---
title: "Problem set 1"
author: "YOUR NAME HERE"
date: "DATE HERE"
---
# Details
- Who did you collaborate with: TYPE NAMES HERE
- Approximately how much time did you spend on this problem set: ANSWER HERE
- What, if anything, gave you the most trouble: ANSWER HERE
# Task 1
Tell me that you watched the short videos and completed the series of R Markdown tutorials.
# Task 2
## Life expectancy in 2007
```{r load-packages, warning=FALSE, message=FALSE}
# Notice the warning=FALSE and message=FALSE in the chunk options. R spits out
# a lot of messages when you load tidyverse and we don't want those in the
# final document.
library(tidyverse) # This loads ggplot2, dplyr, and other packages you'll need
library(gapminder) # This loads the gapminder data
```
Let's first look at the first few rows of data:
```{r view-data}
head(gapminder)
```
Right now, the `gapminder` data frame contains rows for all years for all countries. We want to only look at 2007, so we create a new data frame that filters only rows for 2007.
Note how there's a weird sequence of characters: `%>%`. This is called a *pipe* and lets you chain functions together. We could have also written this as `gapminder_2007 <- filter(gapminder, year == 2007)`.
```{r filter-2007}
gapminder_2007 <- gapminder %>%
filter(year == 2007)
head(gapminder_2007)
```
Now we can plot a histogram of 2007 life expectancies with the default settings:
```{r plot-2007-1}
ggplot(data = gapminder_2007,
mapping = aes(x = lifeExp)) +
geom_histogram()
```
R will use 30 histogram bins by default, but that's not always appropriate, and it will yell at you for doing so. **Adjust the number of bins to 2, then 40, then 100.** **What's a good number for this data? Why?**
TYPE YOUR ANSWER HERE.
```{r plot-2007-2}
ggplot(data = gapminder_2007,
mapping = aes(x = lifeExp)) +
geom_histogram(bins = 2)
```
## Average life expectancy in 2007 by continent
We're also interested in the differences of life expectancy across continents. First, we can group all rows by continent and calculate the mean
This is where the `%>%` function is actually super useful. Remember that it lets you chain functions togetherâ€”this means we can read these commands as a set of instructions: take the `gapminder` data frame, filter it, group it by continent, and summarize each group by calculating the mean. Without using the `%>%`, we could write this same chain like this: `summarize(group_by(filter(gapminder, year == 2007), continent), avg_life_exp = mean(lifeExp))`. But that's *awful* and impossible to read and full of parentheses that can easily be mismatched.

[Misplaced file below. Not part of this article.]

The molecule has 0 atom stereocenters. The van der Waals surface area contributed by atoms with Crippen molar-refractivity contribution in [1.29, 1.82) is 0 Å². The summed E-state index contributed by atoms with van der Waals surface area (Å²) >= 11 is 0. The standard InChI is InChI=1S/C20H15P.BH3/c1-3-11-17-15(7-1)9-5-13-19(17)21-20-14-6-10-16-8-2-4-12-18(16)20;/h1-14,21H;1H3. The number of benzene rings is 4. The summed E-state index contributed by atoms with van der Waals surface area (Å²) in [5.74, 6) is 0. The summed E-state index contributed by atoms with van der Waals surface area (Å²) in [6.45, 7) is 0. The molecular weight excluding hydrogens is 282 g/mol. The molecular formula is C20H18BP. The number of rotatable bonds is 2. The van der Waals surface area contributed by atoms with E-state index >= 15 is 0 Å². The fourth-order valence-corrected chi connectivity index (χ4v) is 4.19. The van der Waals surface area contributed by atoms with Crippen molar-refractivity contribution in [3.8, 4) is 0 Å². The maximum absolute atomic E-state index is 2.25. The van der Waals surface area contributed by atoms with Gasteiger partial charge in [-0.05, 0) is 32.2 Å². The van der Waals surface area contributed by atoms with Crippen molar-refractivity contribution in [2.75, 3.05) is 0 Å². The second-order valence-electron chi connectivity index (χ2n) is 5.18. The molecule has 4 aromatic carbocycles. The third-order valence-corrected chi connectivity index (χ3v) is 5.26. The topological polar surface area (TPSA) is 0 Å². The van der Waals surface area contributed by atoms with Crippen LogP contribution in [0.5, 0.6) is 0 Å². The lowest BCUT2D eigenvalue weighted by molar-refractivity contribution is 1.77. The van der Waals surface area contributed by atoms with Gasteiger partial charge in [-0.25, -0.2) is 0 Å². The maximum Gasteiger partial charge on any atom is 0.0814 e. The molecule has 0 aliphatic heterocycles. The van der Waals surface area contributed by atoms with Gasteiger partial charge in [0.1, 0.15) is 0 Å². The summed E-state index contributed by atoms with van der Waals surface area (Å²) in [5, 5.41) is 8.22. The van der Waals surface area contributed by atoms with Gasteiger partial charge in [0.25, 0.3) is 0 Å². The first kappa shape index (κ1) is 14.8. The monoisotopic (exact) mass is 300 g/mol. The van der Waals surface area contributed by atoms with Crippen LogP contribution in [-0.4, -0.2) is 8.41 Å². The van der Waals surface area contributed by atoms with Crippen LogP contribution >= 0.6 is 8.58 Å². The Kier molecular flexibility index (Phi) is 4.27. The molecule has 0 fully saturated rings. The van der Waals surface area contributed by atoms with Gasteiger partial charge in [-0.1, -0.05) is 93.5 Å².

```{r calc-mean}
gapminder_cont_2007 <- gapminder %>%
filter(year == 2007) %>%
group_by(continent) %>%
summarize(avg_life_exp = mean(lifeExp))
head(gapminder_cont_2007)
```
Let's plot these averages as a bar chart:
```{r plot-2007-bar}
ggplot(data = gapminder_cont_2007,
mapping = aes(x = continent, y = avg_life_exp, fill = continent)) +
geom_col()
```
Then, let's plot them as density distributions. We don't need to use the summarized data frame for this, just the original filtered `gapminder_2007` data frame:
```{r plot-2007-density}
ggplot(data = gapminder_2007,
mapping = aes(x = lifeExp, fill = continent)) +
geom_density()
```
Now let's plot life expectancies as violin charts. These are the density distributions turned sideways:
```{r plot-2007-violin}
ggplot(data = gapminder_2007,
mapping = aes(x = continent, y = lifeExp, fill = continent)) +
geom_violin()
```
Finally, we can add actual points of data for each country to the violin chart:
```{r plot-2007-violin-points}
ggplot(data = gapminder_2007,
mapping = aes(x = continent, y = lifeExp, fill = continent)) +
geom_violin() +
geom_point()
```
The bar chart, density plot, violin plot, and violin plot + points each show different ways of looking at a single numberâ€”the average life expectancy in each continent. **Answer these questions:**
- Which plot is most helpful? TYPE YOUR ANSWER HERE.
- Which ones show variability? TYPE YOUR ANSWER HERE.
- What's going on with Oceania? TYPE YOUR ANSWER HERE.
# Task 3: R and ggplot
```{r load-libraries-1, warning=FALSE, message=FALSE}
# Technically you don't need to run this because we loaded tidyverse earlier in Task 2
library(tidyverse)
```
## 3.2.4
**1: Run `ggplot(data = mpg)`. What do you see?**
```{r blank-plot, fig.width=2, fig.height=2}
ggplot(data = mpg)
```
TYPE YOUR ANSWER HERE. (hint: I gave you the answer in the chunk name)
(Notice how I used `fig.width` and `fig.height` in the chunk options. You can click on the little gear icon in the far left of the chunk to change other options.)
**2: How many rows are in `mpg`? How many columns?**
```{r mpg-details}
nrow(mpg)
ncol(mpg)
# Or
dim(mpg)
# Or
mpg
```
**3: What does the `drv` variable describe? Read the help for `?mpg` to find out.**
TYPE YOUR ANSWER HERE.
**4: Make a scatterplot of `hwy` vs `cyl`.**
```{r hwy-cyl-scatterplot}
ggplot(data = mpg) +
geom_point(mapping = aes(x = cyl, y = hwy))
```
**5: What happens if you make a scatterplot of `class` vs `drv`? Why is the plot not useful?**
```{r class-drv-scatterplot}
ggplot(data = mpg) +
geom_point(mapping = aes(x = class, y = drv))
```
TYPE YOUR ANSWER HERE.
## 3.3.1
Add your own chunks here and answer the questions.
## 3.5.1
Add your own chunks here and answer the questions.
## 3.6.1
Add your own chunks here and answer the questions.
## 3.8.1
Add your own chunks here and answer the questions.